Study: despite being political powerhouses, black women remain absent from politics
Despite being one of the most active political constituencies in the nation, black women are severely underrepresented in federal, state and local government.
That’s the conclusion of a study released by The Higher Heights Leadership Fund and the Rutgers University Center for American Women and Politics, in collaboration with the Center for American Progress.
The report, “Status of Black Women in American Politics,” highlights the extent to which the voices of black women are not be adequately heard, or their concerns addressed.
Through the examination of academic research and statistics on the black female electorate, the report makes it clear that this demographic is increasingly vital to the political process. Black women had a higher voter turnout rate than any other race or gender subgroup in the 2008 and 2012 general elections. Within the black community, women make up over 52% of the population, represent nearly 60% of the electorate, and turn out to vote at a rate nearly 10% higher than men.
There are tangible results of this influence: it is widely recognized that black women were pivotal in electing Terry McCauliffe as governor of Virginia and reelecting Senators Brown and Kaine in Ohio and Virginia, respectively.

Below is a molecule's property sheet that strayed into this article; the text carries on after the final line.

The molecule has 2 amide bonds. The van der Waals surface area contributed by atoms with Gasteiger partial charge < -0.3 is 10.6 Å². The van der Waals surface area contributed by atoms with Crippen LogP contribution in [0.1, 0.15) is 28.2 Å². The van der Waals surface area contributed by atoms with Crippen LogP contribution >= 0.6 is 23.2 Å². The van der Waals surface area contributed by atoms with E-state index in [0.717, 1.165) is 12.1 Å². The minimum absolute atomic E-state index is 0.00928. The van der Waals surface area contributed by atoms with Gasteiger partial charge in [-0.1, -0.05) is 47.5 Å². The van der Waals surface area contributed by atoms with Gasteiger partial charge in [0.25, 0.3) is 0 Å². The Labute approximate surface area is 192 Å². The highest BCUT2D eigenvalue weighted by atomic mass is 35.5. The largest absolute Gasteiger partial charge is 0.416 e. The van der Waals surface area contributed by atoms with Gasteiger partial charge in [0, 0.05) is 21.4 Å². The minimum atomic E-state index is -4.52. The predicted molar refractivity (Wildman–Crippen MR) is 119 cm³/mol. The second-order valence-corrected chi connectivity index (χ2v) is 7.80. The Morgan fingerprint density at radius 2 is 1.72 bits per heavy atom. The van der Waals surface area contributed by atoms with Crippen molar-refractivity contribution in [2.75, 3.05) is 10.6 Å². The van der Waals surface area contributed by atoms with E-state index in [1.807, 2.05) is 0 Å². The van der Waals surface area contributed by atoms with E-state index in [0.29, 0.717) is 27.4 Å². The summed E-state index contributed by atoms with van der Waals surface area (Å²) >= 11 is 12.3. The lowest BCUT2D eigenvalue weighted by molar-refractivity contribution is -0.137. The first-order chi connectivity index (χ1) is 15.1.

Over the last few decades, the study found that black women have made significant strides in not just voting behavior, but income and education, showing their importance to the strength of the economy.
They outpace their male counterparts in earning high school and college degrees, and are the primary breadwinners in black American households, according to the report.
Black women constitute just 2.6 percent of Congress, 3.3 percent of state legislatures, and only two hold statewide executive offices.
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Why are black women absent in politics?
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